victims of social developments, has been tightened up in an attempt to
reduce by two-thirds the number of new claimants, while pensions have
been shaved. Unemployment benefits have also been reduced, and the
retirement age put back to sixty-five. At the same time, privatisation
has multiplied, affecting the energy sector, health care and

For trade unionists the pill has been hard to swallow, all the more so
when they have accepted within the ‘polder model’, that part-time and
insecure employment, as the pay-off for safeguarding the welfare
state, has incessantly increased until it affects a third of the
workforce, in particular women. The country’s main trade union
federation, the FNV (closely linked to the Labour Party), considers
that Wednesday’s parliamentary elections have sent a “clear message”
to politicians that they must conduct “a different social policy”.

FNV president Agnes Jongerius says that “The continuation of the
policies of the last few years is not an option for the future
government… The employers have had free rein, while the workers have
lost one form of social protection after another.”

If the SP has been able to make itself “the close friend of social
discontent”, to quote the business daily Het Financieele Dagblad,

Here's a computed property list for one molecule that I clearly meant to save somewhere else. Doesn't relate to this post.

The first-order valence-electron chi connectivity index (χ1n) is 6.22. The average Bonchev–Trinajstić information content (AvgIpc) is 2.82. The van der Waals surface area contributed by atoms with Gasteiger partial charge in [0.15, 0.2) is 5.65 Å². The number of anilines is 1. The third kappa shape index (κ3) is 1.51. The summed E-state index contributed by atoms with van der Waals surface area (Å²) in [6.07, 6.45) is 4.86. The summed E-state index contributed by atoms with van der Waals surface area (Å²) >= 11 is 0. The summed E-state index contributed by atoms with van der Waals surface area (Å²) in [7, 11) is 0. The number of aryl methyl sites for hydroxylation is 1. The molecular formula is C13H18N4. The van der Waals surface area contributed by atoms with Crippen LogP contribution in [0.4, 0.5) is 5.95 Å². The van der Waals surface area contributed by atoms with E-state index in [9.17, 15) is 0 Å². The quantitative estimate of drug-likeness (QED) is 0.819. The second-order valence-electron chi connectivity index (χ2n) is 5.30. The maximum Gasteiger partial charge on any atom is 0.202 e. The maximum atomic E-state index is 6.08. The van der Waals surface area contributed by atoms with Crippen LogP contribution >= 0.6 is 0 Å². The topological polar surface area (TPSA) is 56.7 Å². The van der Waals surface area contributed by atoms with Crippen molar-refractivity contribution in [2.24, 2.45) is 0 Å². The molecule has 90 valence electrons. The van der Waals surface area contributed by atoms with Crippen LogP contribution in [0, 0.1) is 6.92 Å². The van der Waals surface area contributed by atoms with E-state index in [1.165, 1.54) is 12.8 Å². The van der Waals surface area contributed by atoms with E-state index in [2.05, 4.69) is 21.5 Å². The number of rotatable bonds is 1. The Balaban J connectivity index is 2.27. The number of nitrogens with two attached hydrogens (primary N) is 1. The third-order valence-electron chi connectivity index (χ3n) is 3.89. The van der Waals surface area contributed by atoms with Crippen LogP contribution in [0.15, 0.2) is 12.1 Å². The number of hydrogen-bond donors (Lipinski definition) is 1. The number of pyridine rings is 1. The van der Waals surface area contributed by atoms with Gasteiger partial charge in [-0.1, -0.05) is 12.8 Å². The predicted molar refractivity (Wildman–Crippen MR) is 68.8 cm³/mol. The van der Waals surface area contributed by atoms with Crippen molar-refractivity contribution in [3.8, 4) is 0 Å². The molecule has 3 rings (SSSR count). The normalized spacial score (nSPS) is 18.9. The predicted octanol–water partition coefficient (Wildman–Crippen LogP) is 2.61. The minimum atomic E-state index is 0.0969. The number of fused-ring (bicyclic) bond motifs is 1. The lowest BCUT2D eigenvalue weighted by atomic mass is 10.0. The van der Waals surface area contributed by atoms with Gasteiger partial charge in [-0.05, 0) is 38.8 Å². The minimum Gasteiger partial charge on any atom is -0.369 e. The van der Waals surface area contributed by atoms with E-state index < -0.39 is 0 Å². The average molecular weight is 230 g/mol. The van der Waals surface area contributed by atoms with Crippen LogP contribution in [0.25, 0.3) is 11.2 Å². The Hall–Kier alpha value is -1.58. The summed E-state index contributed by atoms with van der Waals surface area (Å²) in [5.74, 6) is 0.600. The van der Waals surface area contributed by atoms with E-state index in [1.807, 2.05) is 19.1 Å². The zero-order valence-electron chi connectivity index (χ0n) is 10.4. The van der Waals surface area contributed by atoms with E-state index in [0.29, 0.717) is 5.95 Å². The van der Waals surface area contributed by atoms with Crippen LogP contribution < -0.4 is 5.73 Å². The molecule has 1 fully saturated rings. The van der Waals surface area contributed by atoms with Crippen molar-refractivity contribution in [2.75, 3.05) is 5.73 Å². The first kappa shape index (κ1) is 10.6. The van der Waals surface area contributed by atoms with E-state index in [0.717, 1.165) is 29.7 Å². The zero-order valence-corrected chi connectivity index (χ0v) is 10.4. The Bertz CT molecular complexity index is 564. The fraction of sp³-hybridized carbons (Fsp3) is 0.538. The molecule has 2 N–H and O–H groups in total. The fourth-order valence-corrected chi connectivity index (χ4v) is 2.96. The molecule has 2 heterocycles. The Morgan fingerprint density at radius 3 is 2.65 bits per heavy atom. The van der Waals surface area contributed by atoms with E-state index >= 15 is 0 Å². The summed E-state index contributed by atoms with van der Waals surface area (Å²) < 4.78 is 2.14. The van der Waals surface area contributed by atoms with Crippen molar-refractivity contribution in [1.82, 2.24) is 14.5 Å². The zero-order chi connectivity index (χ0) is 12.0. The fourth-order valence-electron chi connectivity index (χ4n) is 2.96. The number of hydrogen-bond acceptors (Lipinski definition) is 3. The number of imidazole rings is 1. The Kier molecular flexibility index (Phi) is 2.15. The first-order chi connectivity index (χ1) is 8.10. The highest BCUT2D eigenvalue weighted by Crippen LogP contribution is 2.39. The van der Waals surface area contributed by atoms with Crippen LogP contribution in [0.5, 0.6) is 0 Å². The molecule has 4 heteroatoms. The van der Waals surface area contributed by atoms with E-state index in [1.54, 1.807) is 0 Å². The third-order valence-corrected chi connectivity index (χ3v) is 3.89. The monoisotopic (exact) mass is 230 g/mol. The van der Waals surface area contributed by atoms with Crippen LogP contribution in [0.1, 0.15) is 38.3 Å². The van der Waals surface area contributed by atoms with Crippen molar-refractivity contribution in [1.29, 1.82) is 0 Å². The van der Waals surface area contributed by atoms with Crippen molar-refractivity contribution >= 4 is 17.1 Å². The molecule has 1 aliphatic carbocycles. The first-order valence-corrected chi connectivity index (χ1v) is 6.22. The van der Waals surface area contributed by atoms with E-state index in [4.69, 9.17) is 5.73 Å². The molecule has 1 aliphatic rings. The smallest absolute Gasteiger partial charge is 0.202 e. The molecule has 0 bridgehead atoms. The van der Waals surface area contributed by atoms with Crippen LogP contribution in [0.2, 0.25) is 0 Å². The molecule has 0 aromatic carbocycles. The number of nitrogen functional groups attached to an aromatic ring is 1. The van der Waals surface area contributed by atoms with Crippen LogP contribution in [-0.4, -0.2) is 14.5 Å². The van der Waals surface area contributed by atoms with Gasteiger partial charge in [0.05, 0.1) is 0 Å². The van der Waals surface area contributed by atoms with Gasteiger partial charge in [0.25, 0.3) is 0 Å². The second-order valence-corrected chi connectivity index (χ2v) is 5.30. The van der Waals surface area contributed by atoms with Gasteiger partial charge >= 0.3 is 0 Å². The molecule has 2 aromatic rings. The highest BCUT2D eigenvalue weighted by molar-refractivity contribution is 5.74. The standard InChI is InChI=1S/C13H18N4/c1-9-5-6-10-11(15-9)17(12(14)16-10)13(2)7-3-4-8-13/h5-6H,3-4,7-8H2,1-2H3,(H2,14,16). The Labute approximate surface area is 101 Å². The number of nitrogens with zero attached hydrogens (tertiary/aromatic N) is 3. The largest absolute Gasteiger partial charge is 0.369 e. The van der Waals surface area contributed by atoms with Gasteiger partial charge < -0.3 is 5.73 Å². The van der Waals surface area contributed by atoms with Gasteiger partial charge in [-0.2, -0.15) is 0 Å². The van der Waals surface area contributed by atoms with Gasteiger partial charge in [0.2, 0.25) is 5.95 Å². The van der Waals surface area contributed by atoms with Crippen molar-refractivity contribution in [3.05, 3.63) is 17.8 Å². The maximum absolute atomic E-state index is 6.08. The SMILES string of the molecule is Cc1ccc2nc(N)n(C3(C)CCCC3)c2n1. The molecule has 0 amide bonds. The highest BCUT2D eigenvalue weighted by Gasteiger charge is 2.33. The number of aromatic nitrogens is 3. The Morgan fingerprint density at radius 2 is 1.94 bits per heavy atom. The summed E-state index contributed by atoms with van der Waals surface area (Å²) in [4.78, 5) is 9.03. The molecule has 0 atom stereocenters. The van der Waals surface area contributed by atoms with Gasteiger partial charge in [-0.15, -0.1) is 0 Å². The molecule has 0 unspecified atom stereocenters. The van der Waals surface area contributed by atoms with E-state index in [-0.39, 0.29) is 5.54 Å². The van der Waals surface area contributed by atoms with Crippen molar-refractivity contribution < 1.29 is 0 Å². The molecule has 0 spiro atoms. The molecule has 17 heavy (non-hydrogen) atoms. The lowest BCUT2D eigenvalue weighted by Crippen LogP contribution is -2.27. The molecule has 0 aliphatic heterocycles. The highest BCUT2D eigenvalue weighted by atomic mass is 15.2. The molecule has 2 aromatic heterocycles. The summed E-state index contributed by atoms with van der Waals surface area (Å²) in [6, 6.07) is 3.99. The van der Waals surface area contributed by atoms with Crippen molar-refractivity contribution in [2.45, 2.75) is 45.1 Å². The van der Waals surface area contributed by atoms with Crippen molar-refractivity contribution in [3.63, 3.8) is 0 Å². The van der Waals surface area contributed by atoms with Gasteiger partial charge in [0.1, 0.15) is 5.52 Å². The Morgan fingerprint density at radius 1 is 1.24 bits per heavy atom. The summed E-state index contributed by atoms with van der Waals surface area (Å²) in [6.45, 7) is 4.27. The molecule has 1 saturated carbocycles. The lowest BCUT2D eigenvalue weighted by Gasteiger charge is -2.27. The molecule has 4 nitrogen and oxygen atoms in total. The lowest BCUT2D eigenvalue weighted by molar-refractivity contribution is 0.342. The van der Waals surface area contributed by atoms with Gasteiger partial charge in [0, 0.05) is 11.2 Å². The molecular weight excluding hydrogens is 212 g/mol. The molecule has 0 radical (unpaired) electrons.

Labour has paid the price of its lack of alternative proposals. Party
leader Wouter Bos said yesterday that he had “understood the message.
The Dutch people want to see the gap between rich and poor reduced.”.
The PvdA’s separation from less favoured social layers was already
making itself felt at the time of the constitutional referendum; now
we see the party in free fall, with ten fewer MPs, unable to form a
coalition of the left. The right being incapable of forming a majority
after having lost a dozen or so seats, the Netherlands is moving
towards a “grand coalition” on the German model, uniting Christian
Democrats and Labour, “a situation” fears Hans van Heijningen,
speaking for the SP, “which risks provoking again the feeling that
right and left conduct the same neoliberal policies.”

This article first appeared in the French left daily L’Humanite and
was translated by Steve McGiffen.

Now we finally understand the experience that the Fraser Insititute feels that all of us poor bastards were deprived of by being forced to go through Canada’s ho hum public university system. It seems down at Columbia sex education is a big draw. We just knew the private sector had more fun.  But do the kids get a better education? Depends what you mean by education.

Wild sex 101
S&M clubs, nude parties, porn, X-rated romps rule at Columbia

Famed as a hotbed of debate over academic freedom, New York’s most elite school is also a playpen for sexual hijinks, sophomoric antics and the wacky indulgences of the children of the rich.While their parents shell out $33,246 a year in tuition, Columbia University students doff their clothes at naked parties, flock to sex toys workshops, broadcast porn on campus TV, bake anatomically correct pies for the “Erotic Cake-Baking Contest” and heat up the steps of the Low Library in a mass makeout session called the “Big Kiss.”

And of course, there’s always the stimulating game, “Guess the Number of Condoms in the Jelly-Bean Jar.”